By Mark Helprin. This book was recommended to me by my friend Amrys, and for that I thank her. While I am not yet convinced that Helprin is God’s gift to writing, he does spin a damn engrossing tale. The chapters of this Memoir tell the unbelievable story of an extraordinary man who has been a lover, a thief, an investment banker, a gold-stacker, a WWII pilot, and and English teacher. It is not told chronologically. Rather, he picks up on themes of his life and follows them with his memories, coming across another thread and following that in the next chapter, and so on.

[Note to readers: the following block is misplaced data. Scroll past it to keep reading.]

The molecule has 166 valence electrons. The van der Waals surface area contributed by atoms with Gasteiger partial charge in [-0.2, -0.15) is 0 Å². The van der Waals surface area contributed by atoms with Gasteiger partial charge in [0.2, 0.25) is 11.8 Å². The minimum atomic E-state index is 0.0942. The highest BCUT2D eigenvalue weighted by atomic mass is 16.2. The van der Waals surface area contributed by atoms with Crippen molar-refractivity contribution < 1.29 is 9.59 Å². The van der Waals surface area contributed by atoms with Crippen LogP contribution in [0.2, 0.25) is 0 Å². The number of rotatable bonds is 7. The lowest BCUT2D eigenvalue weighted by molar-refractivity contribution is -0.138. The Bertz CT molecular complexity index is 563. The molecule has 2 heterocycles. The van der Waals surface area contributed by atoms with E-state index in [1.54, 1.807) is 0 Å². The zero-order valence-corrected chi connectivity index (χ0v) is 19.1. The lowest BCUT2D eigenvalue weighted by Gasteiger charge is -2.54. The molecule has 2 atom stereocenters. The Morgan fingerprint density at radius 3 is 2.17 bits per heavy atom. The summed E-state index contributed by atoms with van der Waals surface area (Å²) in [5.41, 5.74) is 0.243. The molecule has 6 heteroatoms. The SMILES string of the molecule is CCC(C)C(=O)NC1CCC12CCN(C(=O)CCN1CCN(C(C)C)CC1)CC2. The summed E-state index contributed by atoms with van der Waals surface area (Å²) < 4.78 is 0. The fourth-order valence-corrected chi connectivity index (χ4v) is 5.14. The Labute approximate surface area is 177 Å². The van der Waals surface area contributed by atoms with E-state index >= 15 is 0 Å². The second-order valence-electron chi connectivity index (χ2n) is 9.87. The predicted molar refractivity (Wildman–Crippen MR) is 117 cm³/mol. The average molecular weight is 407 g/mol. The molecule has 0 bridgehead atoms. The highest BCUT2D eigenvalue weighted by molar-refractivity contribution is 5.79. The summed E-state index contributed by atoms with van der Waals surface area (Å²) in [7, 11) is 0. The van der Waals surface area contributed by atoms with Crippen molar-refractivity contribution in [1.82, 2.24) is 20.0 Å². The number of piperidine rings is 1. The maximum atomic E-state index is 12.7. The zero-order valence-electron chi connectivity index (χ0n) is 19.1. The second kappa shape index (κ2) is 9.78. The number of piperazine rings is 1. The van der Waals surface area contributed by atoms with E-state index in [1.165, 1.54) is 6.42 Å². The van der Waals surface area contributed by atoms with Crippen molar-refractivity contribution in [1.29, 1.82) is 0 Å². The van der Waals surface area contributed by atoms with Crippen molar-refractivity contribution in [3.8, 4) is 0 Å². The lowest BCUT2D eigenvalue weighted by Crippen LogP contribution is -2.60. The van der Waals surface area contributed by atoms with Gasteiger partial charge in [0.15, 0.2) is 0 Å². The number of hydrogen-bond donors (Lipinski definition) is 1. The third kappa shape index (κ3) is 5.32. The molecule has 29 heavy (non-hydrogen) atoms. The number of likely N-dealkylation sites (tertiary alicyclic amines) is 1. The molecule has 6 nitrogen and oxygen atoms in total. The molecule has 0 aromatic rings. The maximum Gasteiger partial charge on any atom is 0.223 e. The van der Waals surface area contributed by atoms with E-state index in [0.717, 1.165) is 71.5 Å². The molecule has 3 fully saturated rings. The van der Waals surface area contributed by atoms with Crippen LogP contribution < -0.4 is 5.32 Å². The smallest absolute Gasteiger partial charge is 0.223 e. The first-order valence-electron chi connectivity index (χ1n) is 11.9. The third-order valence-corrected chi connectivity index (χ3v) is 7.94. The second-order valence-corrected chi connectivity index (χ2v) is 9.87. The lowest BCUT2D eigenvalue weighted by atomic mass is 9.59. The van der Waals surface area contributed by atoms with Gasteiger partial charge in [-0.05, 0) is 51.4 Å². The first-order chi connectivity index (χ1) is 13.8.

One constant thing however, is his hatred of coffee. So it was with much guilt that I sat down to read the book in a cafe in Berkeley with my double espresso. Since reading it I haven’t had a single cup, although I’m sure that will change eventually. I did have tea, after all. But the passion of his fight against the bean which he claims has “enslaved the world” is both humerous in its extremes and also reminded me that there are principles worth fighting for that seem absurd, but they help to define who you are. Sticking by your beliefs is important, and ther world would not be the same without iconoclasts.